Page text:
This is not photoshopped #FakeSharkWeekFacts @Discovery #SharkWeek @saipanblogger pic.twitter.com/xuHgwsPRx7No, I've never actually been on Shark Week. And yes, there are other shark conservationists who get more print than me. But I'm having my own 15 minutes of fame during Shark Week this year.
— Shark Defenders (@sharkdefenders) August 13, 2014
I talked to NPR earlier in the week about about a restaurant serving mako tacos. Nearly every shark that interacts with fishing gear is threatened or near threatened with extinction, including makos which are assessed as "Vulnerable" by the IUCN Red List of Endangered Species. I thought I'd be clever and compare the conservation status of makos to other species. I could have used lions, cheetahs, or elephants, but went with polar bears. "But you wouldn't want to eat polar bear tacos," he says.
I have a second quote later in the story:
Catches of most other shark species are at all-time lows, according to Villagomez. He says this is not because of decreasing demand but decreasing shark numbers. "We've hit 'peak shark,' " he jokes.The first quote was later picked up in stories in Jezebel and DailyDot. 13 quoted words total. Fame rules.
I'm also quoted in a story from Smithsonian Magazine today:
"Sharks are worth more alive," says Angelo Villagomez, manager of the Pew Charitable Trusts' global shark conservation campaign. "Sharks are fished because they have value in fisheries, but a lot of tropical island locations, especially holiday destinations, have found that they can get a lot more out of their resources with dive tourism."I bet you didn't know that I moonlighted as a Palau tour promoter, did you? And although it has nothing to do with Shark Week, Ambrose Bennett mentioned me in one of his rants this week. Now that's real fame!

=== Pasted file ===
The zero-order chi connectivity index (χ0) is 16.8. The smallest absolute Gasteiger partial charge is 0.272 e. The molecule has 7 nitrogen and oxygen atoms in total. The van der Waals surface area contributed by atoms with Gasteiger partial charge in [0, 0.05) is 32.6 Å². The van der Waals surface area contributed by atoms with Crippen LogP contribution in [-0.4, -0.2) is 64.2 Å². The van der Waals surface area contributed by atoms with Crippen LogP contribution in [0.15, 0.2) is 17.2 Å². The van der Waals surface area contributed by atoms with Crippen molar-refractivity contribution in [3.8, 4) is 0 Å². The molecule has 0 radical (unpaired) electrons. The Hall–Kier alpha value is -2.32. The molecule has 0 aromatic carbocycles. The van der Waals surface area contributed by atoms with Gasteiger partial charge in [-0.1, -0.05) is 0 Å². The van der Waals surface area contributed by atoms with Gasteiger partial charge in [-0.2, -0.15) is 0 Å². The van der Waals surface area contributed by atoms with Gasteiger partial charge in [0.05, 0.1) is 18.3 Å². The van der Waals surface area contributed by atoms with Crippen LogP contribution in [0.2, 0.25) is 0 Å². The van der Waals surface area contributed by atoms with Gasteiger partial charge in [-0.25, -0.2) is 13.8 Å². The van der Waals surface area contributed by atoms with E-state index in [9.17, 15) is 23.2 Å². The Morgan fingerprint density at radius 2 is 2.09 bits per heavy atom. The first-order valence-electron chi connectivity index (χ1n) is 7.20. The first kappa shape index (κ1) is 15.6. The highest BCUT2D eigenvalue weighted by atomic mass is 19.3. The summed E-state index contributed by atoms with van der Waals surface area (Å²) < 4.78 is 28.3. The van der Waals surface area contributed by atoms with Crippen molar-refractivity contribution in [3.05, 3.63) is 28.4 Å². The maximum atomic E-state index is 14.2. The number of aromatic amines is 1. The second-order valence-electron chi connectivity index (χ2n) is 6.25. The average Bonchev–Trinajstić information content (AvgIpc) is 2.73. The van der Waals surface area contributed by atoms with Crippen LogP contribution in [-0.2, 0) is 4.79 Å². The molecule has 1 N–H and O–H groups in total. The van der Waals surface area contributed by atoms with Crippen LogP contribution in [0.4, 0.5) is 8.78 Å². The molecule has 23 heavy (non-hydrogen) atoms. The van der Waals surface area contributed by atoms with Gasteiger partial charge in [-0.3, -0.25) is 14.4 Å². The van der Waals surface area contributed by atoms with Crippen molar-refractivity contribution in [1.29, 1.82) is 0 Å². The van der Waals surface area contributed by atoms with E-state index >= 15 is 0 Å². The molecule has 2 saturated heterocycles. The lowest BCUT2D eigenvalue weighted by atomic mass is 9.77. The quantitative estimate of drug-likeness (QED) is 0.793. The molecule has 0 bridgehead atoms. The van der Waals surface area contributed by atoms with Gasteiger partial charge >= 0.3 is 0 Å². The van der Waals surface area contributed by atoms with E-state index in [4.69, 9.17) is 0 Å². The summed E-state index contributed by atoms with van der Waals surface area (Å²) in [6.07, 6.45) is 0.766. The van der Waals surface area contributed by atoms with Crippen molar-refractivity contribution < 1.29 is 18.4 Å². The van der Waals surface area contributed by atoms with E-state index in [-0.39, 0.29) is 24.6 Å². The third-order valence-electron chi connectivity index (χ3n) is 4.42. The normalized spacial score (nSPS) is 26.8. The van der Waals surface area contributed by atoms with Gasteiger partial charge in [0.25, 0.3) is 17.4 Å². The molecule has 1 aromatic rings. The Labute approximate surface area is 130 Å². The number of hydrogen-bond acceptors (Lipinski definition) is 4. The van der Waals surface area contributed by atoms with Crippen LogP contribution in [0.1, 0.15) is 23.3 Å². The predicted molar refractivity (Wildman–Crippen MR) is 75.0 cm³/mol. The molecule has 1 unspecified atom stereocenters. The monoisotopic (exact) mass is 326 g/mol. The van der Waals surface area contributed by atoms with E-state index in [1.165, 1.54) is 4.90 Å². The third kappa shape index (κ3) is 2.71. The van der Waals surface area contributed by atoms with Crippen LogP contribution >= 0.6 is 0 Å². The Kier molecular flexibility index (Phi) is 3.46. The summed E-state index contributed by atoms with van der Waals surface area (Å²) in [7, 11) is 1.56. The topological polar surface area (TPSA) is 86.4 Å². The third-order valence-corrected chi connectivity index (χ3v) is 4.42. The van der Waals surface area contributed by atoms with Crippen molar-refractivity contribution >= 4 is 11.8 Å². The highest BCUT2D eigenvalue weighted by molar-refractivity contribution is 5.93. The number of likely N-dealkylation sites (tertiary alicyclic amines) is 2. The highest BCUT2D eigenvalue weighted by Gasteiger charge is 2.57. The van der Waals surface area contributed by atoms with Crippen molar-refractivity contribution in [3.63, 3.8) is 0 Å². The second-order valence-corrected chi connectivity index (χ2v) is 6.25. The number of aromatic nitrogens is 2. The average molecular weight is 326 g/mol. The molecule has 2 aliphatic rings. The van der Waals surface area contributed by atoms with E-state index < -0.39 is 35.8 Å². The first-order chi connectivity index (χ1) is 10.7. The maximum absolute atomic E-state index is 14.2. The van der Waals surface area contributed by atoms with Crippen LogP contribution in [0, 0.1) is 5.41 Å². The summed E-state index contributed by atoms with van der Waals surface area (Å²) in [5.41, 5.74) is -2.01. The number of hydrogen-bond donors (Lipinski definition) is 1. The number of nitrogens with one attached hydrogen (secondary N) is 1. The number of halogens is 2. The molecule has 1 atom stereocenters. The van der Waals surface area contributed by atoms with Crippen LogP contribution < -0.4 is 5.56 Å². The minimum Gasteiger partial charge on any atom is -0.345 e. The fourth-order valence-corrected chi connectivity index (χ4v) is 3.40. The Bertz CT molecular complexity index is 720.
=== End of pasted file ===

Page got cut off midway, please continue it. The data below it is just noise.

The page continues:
"Not only should [tourists] be conscious that the divers are operating under best practices, but they should think about spending their money in countries that are taking the time to protect their sharks and other animals," Villagomez says. Choose to visit a place with a dedicated shark sanctuary, which means that the country has taken policy measures to ensure shark conservation. Villagomez suggests taking a trip to Palau, which became the first place in the world to create a shark sanctuary in 2009. Tourists who swim with sharks within the sanctuary pay a number of taxes, which are funneled back into conservation and the local economy. The high fees also help control the number of tourists. "It’s not perfect, but they’re taking steps in the right direction," Villagomez says.